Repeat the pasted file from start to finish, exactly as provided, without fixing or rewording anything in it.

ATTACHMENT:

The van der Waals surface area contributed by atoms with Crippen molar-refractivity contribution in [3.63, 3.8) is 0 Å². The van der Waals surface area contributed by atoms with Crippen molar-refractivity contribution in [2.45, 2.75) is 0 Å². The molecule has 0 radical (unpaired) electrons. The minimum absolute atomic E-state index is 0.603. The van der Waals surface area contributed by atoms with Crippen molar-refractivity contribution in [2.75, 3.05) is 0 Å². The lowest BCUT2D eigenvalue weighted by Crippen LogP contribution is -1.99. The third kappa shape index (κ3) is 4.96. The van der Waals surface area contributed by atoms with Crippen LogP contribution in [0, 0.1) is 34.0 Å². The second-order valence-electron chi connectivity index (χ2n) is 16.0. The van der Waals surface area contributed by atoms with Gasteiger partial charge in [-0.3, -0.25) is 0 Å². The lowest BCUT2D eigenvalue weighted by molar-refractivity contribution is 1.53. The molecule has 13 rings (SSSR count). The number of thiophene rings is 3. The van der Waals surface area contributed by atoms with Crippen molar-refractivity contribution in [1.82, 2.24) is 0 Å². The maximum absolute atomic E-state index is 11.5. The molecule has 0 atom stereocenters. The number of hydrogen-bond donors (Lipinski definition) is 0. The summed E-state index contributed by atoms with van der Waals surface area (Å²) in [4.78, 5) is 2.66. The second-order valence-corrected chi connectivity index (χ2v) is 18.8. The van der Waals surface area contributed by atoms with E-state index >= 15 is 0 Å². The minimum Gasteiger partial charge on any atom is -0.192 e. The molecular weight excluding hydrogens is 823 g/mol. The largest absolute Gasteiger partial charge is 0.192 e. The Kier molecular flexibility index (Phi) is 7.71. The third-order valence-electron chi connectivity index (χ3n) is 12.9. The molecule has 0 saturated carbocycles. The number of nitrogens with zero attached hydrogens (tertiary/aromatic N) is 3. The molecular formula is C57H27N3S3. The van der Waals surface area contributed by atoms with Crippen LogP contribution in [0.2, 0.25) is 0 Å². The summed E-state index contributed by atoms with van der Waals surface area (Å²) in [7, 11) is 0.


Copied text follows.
The van der Waals surface area contributed by atoms with Crippen molar-refractivity contribution in [3.63, 3.8) is 0 Å². The van der Waals surface area contributed by atoms with Crippen molar-refractivity contribution in [2.45, 2.75) is 0 Å². The molecule has 0 radical (unpaired) electrons. The minimum absolute atomic E-state index is 0.603. The van der Waals surface area contributed by atoms with Crippen molar-refractivity contribution in [2.75, 3.05) is 0 Å². The lowest BCUT2D eigenvalue weighted by Crippen LogP contribution is -1.99. The third kappa shape index (κ3) is 4.96. The van der Waals surface area contributed by atoms with Crippen LogP contribution in [0, 0.1) is 34.0 Å². The second-order valence-electron chi connectivity index (χ2n) is 16.0. The van der Waals surface area contributed by atoms with Gasteiger partial charge in [-0.3, -0.25) is 0 Å². The lowest BCUT2D eigenvalue weighted by molar-refractivity contribution is 1.53. The molecule has 13 rings (SSSR count). The number of thiophene rings is 3. The van der Waals surface area contributed by atoms with Crippen molar-refractivity contribution in [1.82, 2.24) is 0 Å². The maximum absolute atomic E-state index is 11.5. The molecule has 0 atom stereocenters. The number of hydrogen-bond donors (Lipinski definition) is 0. The summed E-state index contributed by atoms with van der Waals surface area (Å²) in [4.78, 5) is 2.66. The second-order valence-corrected chi connectivity index (χ2v) is 18.8. The van der Waals surface area contributed by atoms with E-state index >= 15 is 0 Å². The minimum Gasteiger partial charge on any atom is -0.192 e. The molecular weight excluding hydrogens is 823 g/mol. The largest absolute Gasteiger partial charge is 0.192 e. The Kier molecular flexibility index (Phi) is 7.71. The third-order valence-electron chi connectivity index (χ3n) is 12.9. The molecule has 0 saturated carbocycles. The number of nitrogens with zero attached hydrogens (tertiary/aromatic N) is 3. The molecular formula is C57H27N3S3. The van der Waals surface area contributed by atoms with Crippen LogP contribution in [0.2, 0.25) is 0 Å². The summed E-state index contributed by atoms with van der Waals surface area (Å²) in [7, 11) is 0.